Tuesday, November 06, 2007

Unnamed lands

No reason you should know this, but I'm a nut for cartography. If you have a look at the About me page on my website, you'll see me with my nose in a book: it's a beautiful volume called Mapping Boston.

But being a writer, a particular fascination for me about mapping is the naming of places and features. If you don't already know this, you may be startled by just how much rage is stirred up by toponyms: there are several places in America called "Squaw Tits", for example, and somewhere in the States there's a "Nigger Point". My first reaction is to change them, but if you erase them, aren't you sanitising history? And if you don't, aren't you perpetuating the offense? That's my ideal drama: two opposing sides, both deeply felt and both rousing anger, but both sides right and both wrong.

I've learnt today about an almost opposite thing: a place that has no name. It doesn't sound possible, does it? You think of the world as having been thoroughly and completely explored, named, practically settled. (Incidentally, the UK is the most-mapped region of the globe, seriously. And of course it was started for military reasons; why don't we twig the reason it's called Ordnance Survey?).

But imagine a place with no name. You'd want to name it, wouldn't you? And pretty quick. So, yep, one of the current issues being debated by the US Board on Geographic Names is what to call a stream in Washington state. I'd tell you where it is but I can't find it, it doesn't have a name.

It will. I just can't decide whether this is good silly or bad silly: it's likely to be called Lambee Creek - "in honour of a nearby resident's 12-year-old cat, Lambee".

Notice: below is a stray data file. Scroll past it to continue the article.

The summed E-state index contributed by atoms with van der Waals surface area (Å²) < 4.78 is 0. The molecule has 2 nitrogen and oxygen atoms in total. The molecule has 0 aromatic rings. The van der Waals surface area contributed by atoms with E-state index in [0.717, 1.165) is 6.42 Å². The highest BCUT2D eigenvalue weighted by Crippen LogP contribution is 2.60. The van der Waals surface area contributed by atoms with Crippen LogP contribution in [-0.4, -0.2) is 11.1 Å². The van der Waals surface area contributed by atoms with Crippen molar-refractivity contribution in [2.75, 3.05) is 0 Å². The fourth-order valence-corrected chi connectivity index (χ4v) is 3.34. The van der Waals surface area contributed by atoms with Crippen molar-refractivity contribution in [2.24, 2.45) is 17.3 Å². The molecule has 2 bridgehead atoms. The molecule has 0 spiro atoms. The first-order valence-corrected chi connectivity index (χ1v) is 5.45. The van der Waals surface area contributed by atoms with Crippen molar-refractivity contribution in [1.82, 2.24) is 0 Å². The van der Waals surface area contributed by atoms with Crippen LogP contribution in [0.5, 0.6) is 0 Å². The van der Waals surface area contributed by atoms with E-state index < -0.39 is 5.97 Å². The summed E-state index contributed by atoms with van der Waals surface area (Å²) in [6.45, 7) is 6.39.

Quote from USA Today.


1 comment:

steve said...

I believe historical reference points should not be sanitized. Further, I know of at least one location known as "Nigger Point" and think it a logical name for a place a black man settled in the 1830's in Iowa territory. The venacular of the times suggest this is a perfectly legitimate name and certainly draws attention to the uncommonly early settlement of Iowa as being open to all. Unfortunately the Territorial legislature, like many northern states in the east, began writing "black laws" attempting to make it impossible for people of color to live here. Maybe that is why we don't know who the person was who first settled this locality and the only thing that draws our attention to the fact he was even here is this seemingly awful name for a small cemetery located on land he settled. Iowa has history that rolls like the landscape. We are for things and then against things, black history in Iowa is peppered with inconsistances, some progressive and other times hopelessly regressive. The very first court case in Iowa was the case of "Ralph" a slave who was going to be taken back to his master since he failed to fulfill his obligation to pay for his freedom out of the proceeds of his mining activity in the lead mines around Dubuque. Iowan's took up Ralphs cause and stopped his return to slavery based on Iowa was a free territory and once here, you were considered free. Slavery was not recognized here. Later, another former Iowan would have his case overturned by the Supreme Court based somewhat on the case of "Ralph", his case is much more well known, it is the "Dred Scott" decision that sent slave hunters into free states looking for former slaves and allowed them to be dragged back into bondage. Keeping even a small bit of this old history alive is encouraging, if it takes the use of an 1830's term to get peoples attention and make them look into the history of that area, so much the better. Sometimes sensibilities need to be knocked about in order to keep important memories alive. History is way to important to be cleaned up. it needs all its components to be useful, including its warts.